Responsible AI for Social and Ethical Healthcare

An International Symposium and Consortium

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Meeting Summary

RAISE logoLarge language models have taken the world by storm, so healthcare needs a global discussion of how best to use this revolutionary new wave of AI. The ultimate answers may vary from country to country, but we can begin the conversation by working out a shared vocabulary and comparing the tradeoffs involved in different policy choices.

This symposium is designed to enable a transparent and public conversation to articulate the policy framework of AI in healthcare, including the pros and cons of distinct regulatory regimes that reflect the distinct values of the societies they serve. For example, one country may emphasize privacy while another stresses maximal data-sharing, or one country may favor aligning AI use with public health while another favors individual patient care.

The forum brought together experts in policy, patient advocacy, economics, AI, healthcare, and ethics to develop the framing principles that different policy-making groups can use to guide their own best practices for the safe and effective use of AI in healthcare. A common international framework is essential for policy development and future discussions around global health challenges, even if policies differ from place to place.

RAISE took place in New England October 29–31, 2023 at the Cliff House in Cape Neddick, Maine. It was kept small (less than 150 invitees) so that all voices could be heard and engaged. The program included keynote addresses, panel discussions, and breakout sessions. The resulting “output,” published February 22, 2024 in Nature MedicineandThe New England Journal of Medicine AI, is a framework document that outlines the tradeoffs along a spectrum of solutions to promote the ethical, equitable, and responsible application of AI to medicine internationally.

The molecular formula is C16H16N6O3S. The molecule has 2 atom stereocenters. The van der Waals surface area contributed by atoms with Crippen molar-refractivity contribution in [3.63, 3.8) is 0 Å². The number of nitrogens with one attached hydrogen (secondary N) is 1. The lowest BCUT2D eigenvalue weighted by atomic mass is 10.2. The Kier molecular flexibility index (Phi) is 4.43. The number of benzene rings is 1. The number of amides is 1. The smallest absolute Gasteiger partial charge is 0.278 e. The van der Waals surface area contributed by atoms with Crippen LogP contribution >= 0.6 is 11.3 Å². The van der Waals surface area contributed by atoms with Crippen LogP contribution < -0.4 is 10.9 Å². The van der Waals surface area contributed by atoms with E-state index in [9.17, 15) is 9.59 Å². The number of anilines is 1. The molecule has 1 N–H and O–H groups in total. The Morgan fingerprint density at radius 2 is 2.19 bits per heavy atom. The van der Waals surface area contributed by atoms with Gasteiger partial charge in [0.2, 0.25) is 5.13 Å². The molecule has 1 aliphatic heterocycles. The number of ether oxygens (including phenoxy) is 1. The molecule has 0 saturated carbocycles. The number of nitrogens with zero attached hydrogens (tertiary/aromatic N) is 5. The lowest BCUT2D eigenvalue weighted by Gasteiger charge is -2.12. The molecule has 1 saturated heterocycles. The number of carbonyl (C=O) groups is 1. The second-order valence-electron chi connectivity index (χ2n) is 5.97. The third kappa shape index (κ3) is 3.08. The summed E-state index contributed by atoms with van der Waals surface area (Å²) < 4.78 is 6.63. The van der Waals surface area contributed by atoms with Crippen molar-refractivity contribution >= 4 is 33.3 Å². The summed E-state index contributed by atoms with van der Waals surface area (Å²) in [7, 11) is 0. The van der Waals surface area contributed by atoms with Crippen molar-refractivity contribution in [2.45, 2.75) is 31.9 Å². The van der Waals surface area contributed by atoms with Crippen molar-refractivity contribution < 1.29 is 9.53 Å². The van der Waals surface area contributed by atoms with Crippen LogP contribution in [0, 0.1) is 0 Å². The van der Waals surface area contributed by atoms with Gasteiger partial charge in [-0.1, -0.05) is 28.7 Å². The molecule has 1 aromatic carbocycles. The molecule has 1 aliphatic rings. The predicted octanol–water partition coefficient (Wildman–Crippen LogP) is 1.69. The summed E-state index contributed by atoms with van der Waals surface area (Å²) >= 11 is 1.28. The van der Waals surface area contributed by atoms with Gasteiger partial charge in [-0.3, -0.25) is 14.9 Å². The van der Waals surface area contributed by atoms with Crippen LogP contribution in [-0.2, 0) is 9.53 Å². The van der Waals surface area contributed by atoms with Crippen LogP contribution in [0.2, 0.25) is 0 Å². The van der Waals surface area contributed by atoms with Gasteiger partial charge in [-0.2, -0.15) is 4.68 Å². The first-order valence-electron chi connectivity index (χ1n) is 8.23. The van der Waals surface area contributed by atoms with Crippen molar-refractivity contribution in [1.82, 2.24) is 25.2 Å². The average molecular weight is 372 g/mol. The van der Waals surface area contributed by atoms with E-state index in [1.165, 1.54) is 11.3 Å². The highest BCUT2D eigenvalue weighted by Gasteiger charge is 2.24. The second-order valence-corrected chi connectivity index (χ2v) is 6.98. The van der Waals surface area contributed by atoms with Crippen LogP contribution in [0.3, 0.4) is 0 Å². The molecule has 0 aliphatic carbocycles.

Screenshots of RAISE article in Nature Medicine and NEJM AI
RAISE deliberations culminated in a set of broad guiding principles published simultaneously in Nature Medicine and The New England Journal of Medicine AI, of which Kohane is editor-in-chiefThese principles, the participants said, should help inform both the public discussion and eventual regulations of AI in medicine.

Key Issues

We identified six key issues to address:

  1. Who should agents of artificial intelligence in medicine (AIM agents) serve?
  2. Which system of medicine is authoritative?
  3. From Dyad to Triad: To what degree is the AIM agent recognized as a distinct party to the patient-clinician relationship?
  4. Who controls the incorporation of patient data into the training of AIM agents?
  5. Should consumers have access to medical advice from AIM agents?
  6. What is the business model/funding of AIM agents?


Organizing an event like RAISE is resource-intensive, and we are very grateful to the sponsors whose collaboration and donations made it possible: